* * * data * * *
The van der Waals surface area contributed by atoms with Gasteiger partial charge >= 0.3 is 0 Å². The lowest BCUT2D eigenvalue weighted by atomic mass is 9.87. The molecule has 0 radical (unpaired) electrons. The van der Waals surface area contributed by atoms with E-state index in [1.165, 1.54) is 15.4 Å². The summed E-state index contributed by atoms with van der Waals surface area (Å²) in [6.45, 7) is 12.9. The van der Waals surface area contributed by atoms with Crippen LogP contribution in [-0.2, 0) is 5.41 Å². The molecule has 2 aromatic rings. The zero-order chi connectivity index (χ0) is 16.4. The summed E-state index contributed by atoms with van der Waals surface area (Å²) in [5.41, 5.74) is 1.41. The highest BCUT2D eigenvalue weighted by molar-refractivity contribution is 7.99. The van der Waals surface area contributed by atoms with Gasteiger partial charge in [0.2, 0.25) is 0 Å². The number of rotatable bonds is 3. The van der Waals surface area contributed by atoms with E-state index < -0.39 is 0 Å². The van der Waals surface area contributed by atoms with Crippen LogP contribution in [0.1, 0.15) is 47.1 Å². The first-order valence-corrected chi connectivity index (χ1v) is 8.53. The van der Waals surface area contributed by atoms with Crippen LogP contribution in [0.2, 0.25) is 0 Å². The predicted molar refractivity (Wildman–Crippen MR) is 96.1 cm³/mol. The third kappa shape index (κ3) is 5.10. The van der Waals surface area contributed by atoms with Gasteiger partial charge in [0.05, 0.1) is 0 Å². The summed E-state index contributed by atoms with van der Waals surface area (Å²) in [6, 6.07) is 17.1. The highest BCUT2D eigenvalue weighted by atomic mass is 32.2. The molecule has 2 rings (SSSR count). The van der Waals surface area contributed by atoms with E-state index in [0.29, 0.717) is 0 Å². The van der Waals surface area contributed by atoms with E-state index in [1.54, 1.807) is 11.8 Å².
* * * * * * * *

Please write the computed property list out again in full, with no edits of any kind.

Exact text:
The van der Waals surface area contributed by atoms with Gasteiger partial charge >= 0.3 is 0 Å². The lowest BCUT2D eigenvalue weighted by atomic mass is 9.87. The molecule has 0 radical (unpaired) electrons. The van der Waals surface area contributed by atoms with E-state index in [1.165, 1.54) is 15.4 Å². The summed E-state index contributed by atoms with van der Waals surface area (Å²) in [6.45, 7) is 12.9. The van der Waals surface area contributed by atoms with Crippen LogP contribution in [-0.2, 0) is 5.41 Å². The molecule has 2 aromatic rings. The zero-order chi connectivity index (χ0) is 16.4. The summed E-state index contributed by atoms with van der Waals surface area (Å²) in [5.41, 5.74) is 1.41. The highest BCUT2D eigenvalue weighted by molar-refractivity contribution is 7.99. The van der Waals surface area contributed by atoms with Gasteiger partial charge in [0.2, 0.25) is 0 Å². The number of rotatable bonds is 3. The van der Waals surface area contributed by atoms with E-state index < -0.39 is 0 Å². The van der Waals surface area contributed by atoms with Crippen LogP contribution in [0.1, 0.15) is 47.1 Å². The first-order valence-corrected chi connectivity index (χ1v) is 8.53. The van der Waals surface area contributed by atoms with Crippen LogP contribution in [0.2, 0.25) is 0 Å². The predicted molar refractivity (Wildman–Crippen MR) is 96.1 cm³/mol. The third kappa shape index (κ3) is 5.10. The van der Waals surface area contributed by atoms with Gasteiger partial charge in [0.05, 0.1) is 0 Å². The summed E-state index contributed by atoms with van der Waals surface area (Å²) in [6, 6.07) is 17.1. The highest BCUT2D eigenvalue weighted by atomic mass is 32.2. The molecule has 2 rings (SSSR count). The van der Waals surface area contributed by atoms with E-state index in [0.29, 0.717) is 0 Å². The van der Waals surface area contributed by atoms with E-state index in [1.54, 1.807) is 11.8 Å².